Ceramic Tile Flooring
Ceramic Tile: Created In Antiquity – Perfect For Today
From the public baths of ancient Pompeii to the homes of wealthy Anatolians, ceramic tiles were used to create beautiful personal and public spaces. The fact that many of these works from ancient civilizations survive today is a tribute to the incredible durability of ceramic tile as well as to its versatility as an art form
Ceramic tile’s birthplace was ancient Egypt around 4,700 BCE. Tile spread westward from the Middle East, and mosaic flooring and wall panels were already popular in Europe by the 11th century . Throughout their history, ceramic tiles have essentially been made the same way. Clay is shaped and dried, the fired I a kiln at very hot temperatures.
Tiles come in all shapes and sizes, colors and glazes, ad can be used plain, decorated, or as part of a mosaic.
Benefits of ceramic tile include:
- Cleanliness – Ceramic tile is environmentally friendly, uses natural materials and does not retain odors, allergens or bacteria
- Versatility – There are an almost unlimited variations of colors, sizes, styles, shapes and textures.
- Fire Resistance – It doesn’t burn or emit toxic fumes, and hot kitchen pots can’t melt or even scorch the surface of glazed ceramic tile.
- Water Resistance – With few exceptions, glazed ceramics have a dense structure that admits little or no moisture.
Contemporary meets classic in today’s ceramic tile
Ceramic tiles are incredibly sturdy and will perform better and last longer than any other flooring surface. Using modern technologies, tile manufacturers can now create the most incredible array of shades finishes and shapes imaginable. But they haven’t forgotten old school tiles, either. Terracotta and other natural, unglazed finishes are still available. Ceramic tile is a huge subject for the uninitiated to wrap their minds around, but before consulting a professional Interior Designer like Great American Flooring’s Pam Bally, it is good to have a basic knowledge of tile terms.
Ceramic tiles are tiles made from clay that is kiln-fired at very high temperatures.
- Glazed — Glazed ceramic tiles are coated with glass-forming minerals and ceramic stains. They come in matte, semi-gloss or high-gloss finishes. Glazed tile offers better stain ad moisture resistance than unglazed and are available in hundreds of different shades.
- Unglazed — Unglazed ceramic tiles are harder and more dense than glazed ceramic ones. Unglazed ceramic tiles take their color strictly from pigments present in the clay from which they are made, without any color added. They work well outdoors, and they have great slip resistance.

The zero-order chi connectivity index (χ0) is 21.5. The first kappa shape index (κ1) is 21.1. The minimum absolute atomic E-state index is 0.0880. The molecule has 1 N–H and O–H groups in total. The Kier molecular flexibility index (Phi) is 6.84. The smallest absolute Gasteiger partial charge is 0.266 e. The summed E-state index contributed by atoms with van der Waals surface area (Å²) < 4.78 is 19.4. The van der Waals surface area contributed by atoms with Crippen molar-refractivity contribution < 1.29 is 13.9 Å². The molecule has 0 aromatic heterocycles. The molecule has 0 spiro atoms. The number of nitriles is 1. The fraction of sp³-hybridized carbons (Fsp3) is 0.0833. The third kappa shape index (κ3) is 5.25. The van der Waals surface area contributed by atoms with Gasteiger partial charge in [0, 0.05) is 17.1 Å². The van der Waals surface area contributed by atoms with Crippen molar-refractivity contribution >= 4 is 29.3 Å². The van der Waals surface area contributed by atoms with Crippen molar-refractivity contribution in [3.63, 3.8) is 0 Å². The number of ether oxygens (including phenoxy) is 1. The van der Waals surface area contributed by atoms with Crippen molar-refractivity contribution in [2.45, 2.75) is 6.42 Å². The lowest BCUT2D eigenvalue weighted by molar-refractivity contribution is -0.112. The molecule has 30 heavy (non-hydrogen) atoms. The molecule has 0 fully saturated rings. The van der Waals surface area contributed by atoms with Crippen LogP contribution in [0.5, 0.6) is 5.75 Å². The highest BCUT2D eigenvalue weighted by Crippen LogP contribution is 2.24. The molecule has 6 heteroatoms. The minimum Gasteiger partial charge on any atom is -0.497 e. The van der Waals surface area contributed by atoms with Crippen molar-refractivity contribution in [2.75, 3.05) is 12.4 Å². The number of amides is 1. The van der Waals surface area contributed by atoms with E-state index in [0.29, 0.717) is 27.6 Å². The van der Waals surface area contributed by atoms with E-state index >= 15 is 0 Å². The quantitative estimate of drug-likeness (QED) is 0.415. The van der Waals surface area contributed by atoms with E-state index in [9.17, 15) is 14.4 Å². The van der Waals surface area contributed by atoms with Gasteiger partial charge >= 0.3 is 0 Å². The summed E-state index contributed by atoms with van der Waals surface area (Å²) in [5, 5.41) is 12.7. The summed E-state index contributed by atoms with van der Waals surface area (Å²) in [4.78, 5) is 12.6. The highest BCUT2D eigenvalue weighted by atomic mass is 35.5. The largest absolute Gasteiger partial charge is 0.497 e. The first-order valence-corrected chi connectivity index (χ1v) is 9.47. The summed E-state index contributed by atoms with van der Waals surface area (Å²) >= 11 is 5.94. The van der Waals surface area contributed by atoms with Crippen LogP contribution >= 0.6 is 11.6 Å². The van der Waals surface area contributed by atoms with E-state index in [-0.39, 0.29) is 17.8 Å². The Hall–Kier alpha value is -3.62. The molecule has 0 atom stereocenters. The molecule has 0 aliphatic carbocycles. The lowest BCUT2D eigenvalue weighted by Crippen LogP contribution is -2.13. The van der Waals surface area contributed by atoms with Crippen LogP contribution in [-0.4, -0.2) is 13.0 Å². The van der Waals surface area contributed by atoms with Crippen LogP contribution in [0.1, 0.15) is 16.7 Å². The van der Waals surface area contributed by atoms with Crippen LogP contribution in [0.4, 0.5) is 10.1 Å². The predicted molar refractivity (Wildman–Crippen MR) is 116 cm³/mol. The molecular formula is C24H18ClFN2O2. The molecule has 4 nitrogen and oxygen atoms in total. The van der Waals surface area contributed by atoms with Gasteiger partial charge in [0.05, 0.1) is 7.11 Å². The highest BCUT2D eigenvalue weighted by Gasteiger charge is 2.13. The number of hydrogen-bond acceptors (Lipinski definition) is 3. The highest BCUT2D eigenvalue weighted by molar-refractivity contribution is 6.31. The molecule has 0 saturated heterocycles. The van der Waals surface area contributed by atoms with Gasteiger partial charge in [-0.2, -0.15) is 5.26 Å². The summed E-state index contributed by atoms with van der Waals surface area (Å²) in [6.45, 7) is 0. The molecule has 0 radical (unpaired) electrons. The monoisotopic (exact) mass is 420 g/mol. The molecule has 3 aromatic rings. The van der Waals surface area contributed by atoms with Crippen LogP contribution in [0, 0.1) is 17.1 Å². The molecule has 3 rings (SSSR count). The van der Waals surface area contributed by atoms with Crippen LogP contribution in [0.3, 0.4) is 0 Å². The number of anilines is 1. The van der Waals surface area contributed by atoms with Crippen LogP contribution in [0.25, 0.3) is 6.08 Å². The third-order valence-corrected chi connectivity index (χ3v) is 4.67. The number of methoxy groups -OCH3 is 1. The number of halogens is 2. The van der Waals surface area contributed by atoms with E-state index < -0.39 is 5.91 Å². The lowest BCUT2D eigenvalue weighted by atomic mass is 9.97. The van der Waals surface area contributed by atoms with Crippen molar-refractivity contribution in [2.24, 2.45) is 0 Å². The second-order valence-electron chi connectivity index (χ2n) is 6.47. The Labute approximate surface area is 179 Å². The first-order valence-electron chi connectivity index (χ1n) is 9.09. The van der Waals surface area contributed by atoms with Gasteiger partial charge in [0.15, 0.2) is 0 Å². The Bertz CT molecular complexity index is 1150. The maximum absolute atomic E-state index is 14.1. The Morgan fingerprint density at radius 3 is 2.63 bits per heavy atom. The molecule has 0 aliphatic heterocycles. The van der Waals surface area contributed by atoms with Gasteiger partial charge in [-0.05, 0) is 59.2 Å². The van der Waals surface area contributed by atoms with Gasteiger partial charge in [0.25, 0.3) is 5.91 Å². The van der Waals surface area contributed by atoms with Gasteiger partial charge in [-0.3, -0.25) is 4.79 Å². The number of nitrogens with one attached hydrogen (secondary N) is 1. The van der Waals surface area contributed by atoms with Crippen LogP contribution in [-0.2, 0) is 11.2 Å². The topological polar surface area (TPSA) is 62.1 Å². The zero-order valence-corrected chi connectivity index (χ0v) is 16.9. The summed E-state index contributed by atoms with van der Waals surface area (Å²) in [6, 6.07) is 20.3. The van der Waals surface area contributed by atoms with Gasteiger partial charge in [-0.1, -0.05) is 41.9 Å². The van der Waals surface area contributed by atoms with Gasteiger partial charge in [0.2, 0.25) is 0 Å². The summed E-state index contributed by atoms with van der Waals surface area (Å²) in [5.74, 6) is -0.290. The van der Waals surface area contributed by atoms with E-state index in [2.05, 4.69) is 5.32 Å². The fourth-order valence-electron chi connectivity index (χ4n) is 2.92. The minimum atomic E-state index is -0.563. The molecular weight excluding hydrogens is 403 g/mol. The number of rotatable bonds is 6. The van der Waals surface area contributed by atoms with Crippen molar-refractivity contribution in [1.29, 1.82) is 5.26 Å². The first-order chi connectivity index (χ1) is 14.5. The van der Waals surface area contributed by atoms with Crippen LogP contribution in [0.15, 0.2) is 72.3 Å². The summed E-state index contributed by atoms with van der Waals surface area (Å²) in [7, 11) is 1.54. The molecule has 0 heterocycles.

- Porcelain — Porcelain tile is 50% feldspar and is harder than other tiles. Porcelain can stand up to heavy use and is perfect for indoor and outdoor applications. .It has built-in stain resistance and a very low water resistance.
- Sizing — In ceramic tile, size counts. But not the way you might think. When deciding which size tile to use for a room, remember: It’s the size of the room that’s important, not the size of the tile.
- Stone — Some time ago, consumers demanded less expensive ceramic tile that emulated stone. Manufacturers complied. The most popular styles are travertine(a form of limestone deposited by mineral springs, especially hot springs) and marble.
- Outdoors — Outdoor living areas are perfect for ceramic tile. Outdoor tiles have non-skid finishes and very low water absorption rates to minimize cracking, chipping , etc.
- Specials — Ceramic tiles are also available in decorative inserts, mosaics (tiles 2”x2” or smaller), medallions and patterned borders.
- Durability — Ceramic tiles are extremely durable and are intended to last for a lifetime. Resistant to stains, heat and cracking, they are easy to clean and maintain. They are not intended for outside use, as weather and temperature changes will cause cracking.
- Durability Rating — Ceramic tiles are usually rated for durability, in case you have any questions about where particular tiles should be used. They can be rated practical for wall installations, light traffic, medium foot traffic and even high traffic for more industrial applications.Again, ceramic tile is an enormously vast subject which can be daunting to even the most devoted amateur. When you’re ready to talk tile, call Great American Flooring’s Interior Designer, Pam Bally. She’ll be happy to guide you to the right choices.